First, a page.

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Optically variable ink

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50 euro note details, seen from different angles. "50" was printed with OVI.
Optically variable ink used in popular USB drives that are often subject to counterfeiting. Taken from 2 different angles.

Optically variable ink (OVI) also called color shifting ink is an anti-counterfeiting measure used on many major modern banknotes, as well as on other official documents (professional licenses, for example).

The ink displays two distinct colors depending on the angle the bill is viewed at. The United States fifty-dollar bill, for example, uses color shifting ink for the numeral 50 so that it displays copper at one angle and bright green in another.[1]

OVI is particularly useful as an anti-counterfeiting measure as it is not widely available, and it is used on security printing. One major manufacturer is a Swiss company called SICPA (Société Industrielle et Commerciale de Produits pour l'Agriculture). Additional suppliers include German company Gleitsmann Security Inks, Sun Chemical (through their Brand Protection Division based in Manchester, UK), and the Swiss company Printcolor AG, located in Berikon, Switzerland.

Color-shifting inks reflect various wavelengths in white light differently, depending on the angle of incidence to the surface. An unaided eye will observe this effect as a change of color while the viewing angle is changed. A color copier or scanner can copy a document only at one fixed angle relative to the document's surface.[2] It uses finely powdered pearlescent glitter.

Optically variable magnetic ink[edit]

Optically variable magnetic ink (OVMI), also called SPARK,[3] has visual effects that are based on the magnetic properties of the ink. When the document is tilted, movement of a bright light stripe occurs and the colour changes. It is usually applied by screen printing. This type of ink is used for the Euro,[4] Brazilian real,[5] and Russian ruble banknotes.[6]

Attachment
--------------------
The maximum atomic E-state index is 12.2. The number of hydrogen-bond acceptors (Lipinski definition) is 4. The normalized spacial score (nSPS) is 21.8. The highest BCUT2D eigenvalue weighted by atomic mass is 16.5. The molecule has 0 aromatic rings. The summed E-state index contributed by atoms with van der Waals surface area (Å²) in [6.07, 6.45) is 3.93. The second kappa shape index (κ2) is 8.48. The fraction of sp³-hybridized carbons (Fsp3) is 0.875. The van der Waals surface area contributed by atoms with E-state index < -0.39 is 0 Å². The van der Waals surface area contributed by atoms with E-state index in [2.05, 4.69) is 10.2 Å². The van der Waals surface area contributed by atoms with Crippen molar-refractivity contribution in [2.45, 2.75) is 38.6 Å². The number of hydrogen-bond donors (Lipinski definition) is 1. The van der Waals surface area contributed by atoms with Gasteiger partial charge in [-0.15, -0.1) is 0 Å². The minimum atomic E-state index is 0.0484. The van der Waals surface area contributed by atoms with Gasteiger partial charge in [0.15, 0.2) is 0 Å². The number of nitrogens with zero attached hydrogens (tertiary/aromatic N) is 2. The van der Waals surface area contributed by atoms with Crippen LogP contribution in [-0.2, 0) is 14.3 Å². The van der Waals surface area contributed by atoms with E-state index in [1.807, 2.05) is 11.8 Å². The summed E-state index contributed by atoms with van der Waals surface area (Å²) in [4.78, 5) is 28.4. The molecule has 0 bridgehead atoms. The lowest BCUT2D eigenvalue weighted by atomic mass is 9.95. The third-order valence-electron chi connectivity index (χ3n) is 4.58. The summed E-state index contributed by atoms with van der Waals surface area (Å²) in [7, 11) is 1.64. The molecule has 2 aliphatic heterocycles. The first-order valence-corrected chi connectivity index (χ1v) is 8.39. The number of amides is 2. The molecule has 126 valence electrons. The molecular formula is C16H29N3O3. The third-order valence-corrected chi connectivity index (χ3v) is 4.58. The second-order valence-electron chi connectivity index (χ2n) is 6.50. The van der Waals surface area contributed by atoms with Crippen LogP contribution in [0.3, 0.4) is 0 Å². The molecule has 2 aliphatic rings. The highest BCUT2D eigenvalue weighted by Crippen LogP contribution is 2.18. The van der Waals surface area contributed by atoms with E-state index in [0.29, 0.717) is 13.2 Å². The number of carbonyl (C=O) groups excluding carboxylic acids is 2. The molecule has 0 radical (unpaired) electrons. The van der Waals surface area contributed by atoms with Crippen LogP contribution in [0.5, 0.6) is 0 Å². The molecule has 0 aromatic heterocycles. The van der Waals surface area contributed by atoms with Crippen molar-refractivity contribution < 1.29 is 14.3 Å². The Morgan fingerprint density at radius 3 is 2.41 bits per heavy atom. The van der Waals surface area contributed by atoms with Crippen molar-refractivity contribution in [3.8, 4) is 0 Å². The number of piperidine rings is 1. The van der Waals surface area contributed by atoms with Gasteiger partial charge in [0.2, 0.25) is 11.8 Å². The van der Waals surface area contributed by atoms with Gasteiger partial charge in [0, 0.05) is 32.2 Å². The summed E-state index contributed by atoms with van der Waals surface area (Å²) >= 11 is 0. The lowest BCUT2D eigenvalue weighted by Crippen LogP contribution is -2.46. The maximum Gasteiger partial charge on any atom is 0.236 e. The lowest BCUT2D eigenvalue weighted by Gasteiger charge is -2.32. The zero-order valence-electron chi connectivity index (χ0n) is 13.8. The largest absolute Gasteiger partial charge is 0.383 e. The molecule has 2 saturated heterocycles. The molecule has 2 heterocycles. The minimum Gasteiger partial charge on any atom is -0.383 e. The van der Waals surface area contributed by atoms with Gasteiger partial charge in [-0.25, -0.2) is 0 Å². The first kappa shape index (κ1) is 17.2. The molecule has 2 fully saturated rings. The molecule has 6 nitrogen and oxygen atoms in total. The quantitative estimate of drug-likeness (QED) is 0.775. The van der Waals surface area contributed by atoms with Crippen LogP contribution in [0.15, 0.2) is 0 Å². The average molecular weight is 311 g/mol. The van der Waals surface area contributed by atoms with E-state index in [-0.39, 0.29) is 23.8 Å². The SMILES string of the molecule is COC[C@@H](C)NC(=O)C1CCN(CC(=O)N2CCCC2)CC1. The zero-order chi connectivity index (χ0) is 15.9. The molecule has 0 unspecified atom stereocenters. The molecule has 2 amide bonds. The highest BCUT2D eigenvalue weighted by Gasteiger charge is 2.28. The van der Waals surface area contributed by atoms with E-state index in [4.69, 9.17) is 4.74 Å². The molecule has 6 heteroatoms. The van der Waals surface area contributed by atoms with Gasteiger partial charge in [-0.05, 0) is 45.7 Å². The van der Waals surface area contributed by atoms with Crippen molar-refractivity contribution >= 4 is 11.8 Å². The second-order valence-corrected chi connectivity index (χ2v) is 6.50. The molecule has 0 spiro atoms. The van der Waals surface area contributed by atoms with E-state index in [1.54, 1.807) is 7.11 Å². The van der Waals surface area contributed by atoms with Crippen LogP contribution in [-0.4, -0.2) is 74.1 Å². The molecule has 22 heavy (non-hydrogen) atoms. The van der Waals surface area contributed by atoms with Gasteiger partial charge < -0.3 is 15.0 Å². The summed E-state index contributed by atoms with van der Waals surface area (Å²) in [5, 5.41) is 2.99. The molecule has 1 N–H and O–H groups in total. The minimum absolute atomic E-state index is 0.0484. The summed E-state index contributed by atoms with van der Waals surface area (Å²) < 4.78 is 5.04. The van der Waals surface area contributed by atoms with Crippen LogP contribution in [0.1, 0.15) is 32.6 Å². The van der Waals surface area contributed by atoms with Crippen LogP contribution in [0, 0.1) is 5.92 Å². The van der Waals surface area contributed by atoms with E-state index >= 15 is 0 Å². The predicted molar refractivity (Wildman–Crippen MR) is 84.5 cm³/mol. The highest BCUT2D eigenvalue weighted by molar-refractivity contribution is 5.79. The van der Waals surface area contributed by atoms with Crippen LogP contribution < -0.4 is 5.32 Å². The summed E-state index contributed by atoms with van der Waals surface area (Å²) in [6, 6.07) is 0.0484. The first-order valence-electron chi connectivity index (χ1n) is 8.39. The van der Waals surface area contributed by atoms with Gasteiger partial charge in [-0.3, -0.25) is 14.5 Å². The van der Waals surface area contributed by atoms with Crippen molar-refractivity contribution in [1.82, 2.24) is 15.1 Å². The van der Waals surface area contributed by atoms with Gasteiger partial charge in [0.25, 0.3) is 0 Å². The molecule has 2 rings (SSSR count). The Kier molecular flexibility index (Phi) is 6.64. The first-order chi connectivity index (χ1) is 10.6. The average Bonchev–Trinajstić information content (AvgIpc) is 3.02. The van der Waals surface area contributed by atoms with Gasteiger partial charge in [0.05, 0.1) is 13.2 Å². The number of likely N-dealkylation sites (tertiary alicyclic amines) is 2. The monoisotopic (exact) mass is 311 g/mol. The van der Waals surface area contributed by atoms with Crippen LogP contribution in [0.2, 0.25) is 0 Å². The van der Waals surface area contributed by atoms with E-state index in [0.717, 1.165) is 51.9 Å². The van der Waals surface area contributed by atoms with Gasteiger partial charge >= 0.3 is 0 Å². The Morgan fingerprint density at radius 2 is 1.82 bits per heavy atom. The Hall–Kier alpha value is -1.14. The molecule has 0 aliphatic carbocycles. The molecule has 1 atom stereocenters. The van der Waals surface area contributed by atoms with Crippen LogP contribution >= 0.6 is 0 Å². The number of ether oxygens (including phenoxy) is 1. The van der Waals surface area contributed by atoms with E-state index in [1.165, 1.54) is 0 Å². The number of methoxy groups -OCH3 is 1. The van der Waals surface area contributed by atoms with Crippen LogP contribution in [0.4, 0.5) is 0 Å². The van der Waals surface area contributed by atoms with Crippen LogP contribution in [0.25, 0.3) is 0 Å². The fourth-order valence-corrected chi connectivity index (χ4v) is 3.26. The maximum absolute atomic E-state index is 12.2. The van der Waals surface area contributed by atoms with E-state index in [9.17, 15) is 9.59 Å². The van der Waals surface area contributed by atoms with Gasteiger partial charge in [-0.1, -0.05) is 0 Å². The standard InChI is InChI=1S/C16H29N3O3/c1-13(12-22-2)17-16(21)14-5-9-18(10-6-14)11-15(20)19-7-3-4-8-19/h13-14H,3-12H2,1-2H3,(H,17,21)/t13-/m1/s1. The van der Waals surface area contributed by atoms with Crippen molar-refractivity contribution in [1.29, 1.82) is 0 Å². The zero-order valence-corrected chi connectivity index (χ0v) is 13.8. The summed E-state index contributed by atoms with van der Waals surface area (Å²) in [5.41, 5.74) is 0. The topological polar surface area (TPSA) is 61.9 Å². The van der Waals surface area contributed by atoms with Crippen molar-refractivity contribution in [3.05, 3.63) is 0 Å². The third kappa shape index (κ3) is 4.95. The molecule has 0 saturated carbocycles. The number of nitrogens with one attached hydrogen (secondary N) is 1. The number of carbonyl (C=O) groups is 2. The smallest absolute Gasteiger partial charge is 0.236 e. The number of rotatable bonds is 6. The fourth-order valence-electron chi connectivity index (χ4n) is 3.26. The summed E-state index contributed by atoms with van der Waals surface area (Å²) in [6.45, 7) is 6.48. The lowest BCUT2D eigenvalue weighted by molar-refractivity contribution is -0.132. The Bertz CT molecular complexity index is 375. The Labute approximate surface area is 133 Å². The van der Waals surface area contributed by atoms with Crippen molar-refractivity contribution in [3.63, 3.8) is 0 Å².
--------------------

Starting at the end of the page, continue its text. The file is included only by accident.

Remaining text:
1. ^ "New design for the US $50". www.sicpa.com. SICPA. Archived from the original on 16 October 2006. Retrieved 24 July 2006.
  2. ^ "3rd ICAO MRTD Biometrics and Security Standard Symposium - 2007" (PDF). www.icao.int. International Civil Aviation Organization. Archived from the original (PDF) on 19 December 2008. Retrieved 7 December 2007.
  3. ^ "Glossary of Banknotes - Optically Variable Magnetic Ink (SPARK, OVMI)". regulaforensics.com. Regula Forensics. Archived from the original on 16 January 2020. Retrieved 12 November 2018.
  4. ^ "Security features - Europa series €100 banknote". www.ecb.europa.eu. European Central Bank. 11 September 2018. Archived from the original on 12 November 2018. Retrieved 12 November 2018.
  5. ^ "GET TO KNOW THE BRAZILIAN BANKNOTES". www.bcb.gov.br (in English, Portuguese, and Latin American Spanish). Central Bank of Brazil. Archived from the original on 12 November 2018. Retrieved 12 November 2018.
  6. ^ "Banknotes". www.cbr.ru (in Russian and English). Central Bank of the Russian Federation. Archived from the original on 12 November 2018. Retrieved 12 November 2018.